"This eliminates line sharing, which has been a tremendous fiscal pain in the neck," said Bill McCloskey, director of media relations for BellSouth.
Other Baby Bell companies like Verizon Communications and SBC Communications also consider the ruling a resolution to an issue that's been going on for years. Friday's decision by the U.S. Court of Appeals for the District of Columbia supported the Bells' challenge to a 1999 ruling from the FCC.
Analysts say the deal is a victory for a class of telecom companies known as incumbent local exchange carriers (ILECs), but it could be a setback for interexchange carriers (IXCs) and competitive local exchange carriers (CLECs), particularly Covad Communications. The ruling will also strengthen telecom companies' position against cable companies. But it's not the end of the regulatory battle, by any means, analysts added.
The ruling will likely open up two more areas of controversy: It is likely to delay the FCC review of its rules on other unbundled network elements, and it will set up a battle over whether individual states can make up their own rules about bundling beyond what the FCC mandates.
"Today's decision is, like a number of court decisions, simply a battle in a much longer war," said Blair Levin, an analyst at equity research firm Legg Mason.
The ruling also overturned a 1999 rule that required dominant carriers to share a portion of a local line into a home so that the customer could have a different provider for DSL (digital subscriber line) service, but keep their local telephone provider.
"We are gratified that the court particularly recognized the level of competition Bell companies face from cable companies to provide broadband services," Herschel Abbott, BellSouth's vice president governmental affairs, said in a prepared statement.
But AT&T called the ruling "out of step with recent positive developments promoting competition" and said in a prepared statement that the ruling "will bring added uncertainty to an industry that is just beginning to show signs of a rebound." Unbundling of technologies through line sharing is necessary to competition, the company said, adding that it will work "diligently with the FCC" to demonstrate that.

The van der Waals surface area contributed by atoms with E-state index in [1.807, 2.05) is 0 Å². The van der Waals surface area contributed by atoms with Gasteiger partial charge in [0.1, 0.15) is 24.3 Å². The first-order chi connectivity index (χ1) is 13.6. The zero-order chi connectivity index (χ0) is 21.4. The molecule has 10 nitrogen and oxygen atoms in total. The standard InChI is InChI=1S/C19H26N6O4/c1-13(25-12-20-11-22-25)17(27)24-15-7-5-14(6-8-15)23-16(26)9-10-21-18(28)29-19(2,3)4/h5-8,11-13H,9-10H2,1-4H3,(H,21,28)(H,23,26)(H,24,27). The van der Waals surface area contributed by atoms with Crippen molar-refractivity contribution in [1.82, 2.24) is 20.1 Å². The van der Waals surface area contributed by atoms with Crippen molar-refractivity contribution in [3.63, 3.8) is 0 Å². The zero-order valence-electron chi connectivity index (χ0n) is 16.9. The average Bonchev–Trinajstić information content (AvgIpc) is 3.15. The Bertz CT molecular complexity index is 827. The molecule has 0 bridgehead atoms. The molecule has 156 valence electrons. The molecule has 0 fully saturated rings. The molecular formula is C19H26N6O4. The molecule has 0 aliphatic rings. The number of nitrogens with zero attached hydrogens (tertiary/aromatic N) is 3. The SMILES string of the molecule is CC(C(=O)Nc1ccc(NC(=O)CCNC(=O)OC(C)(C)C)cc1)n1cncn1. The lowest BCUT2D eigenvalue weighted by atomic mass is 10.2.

Levin wrote in a research note that "the ruling could also disrupt the plans of AT&T and WorldCom--which purchased the assets of DSL providers NorthPoint Communications and Rhythms NetConnections, respectively--to move forward with DSL offerings to consumers and businesses."
The ruling also overturned a 1999 rule that required dominant carriers to share a portion of a local line into a home so that the customer could have a different provider for DSL service, but keep their local telephone provider.
Cable companies have had an, since the FCC doesn't require them to share their lines. Part of Friday's decision said that the FCC's earlier ruling wasn't acceptable because the commission hadn't considered the presence of cable modem service in its decision that line sharing was necessary for competition.
Levin also said the ruling leaves open the question of the ongoing obligation of ILECs to honor contracts for line sharing which could have a negative impact on Covad. But Covad representatives said they didn't expect to see any effect from the ruling.
The decision only sends the issue back to the FCC, which "has a history of strong support for line-sharing policy," Covad said in a statement.
"We believe we have a continued right to line sharing under our agreements with the phone companies and antitrust law," Covad Executive Vice President and General Counsel Dhruv Khanna said.
Levin agreed that the ruling was not definitive, but said FCC Chairman Michael Powell is moving toward a position that is more favorable for the Baby Bells.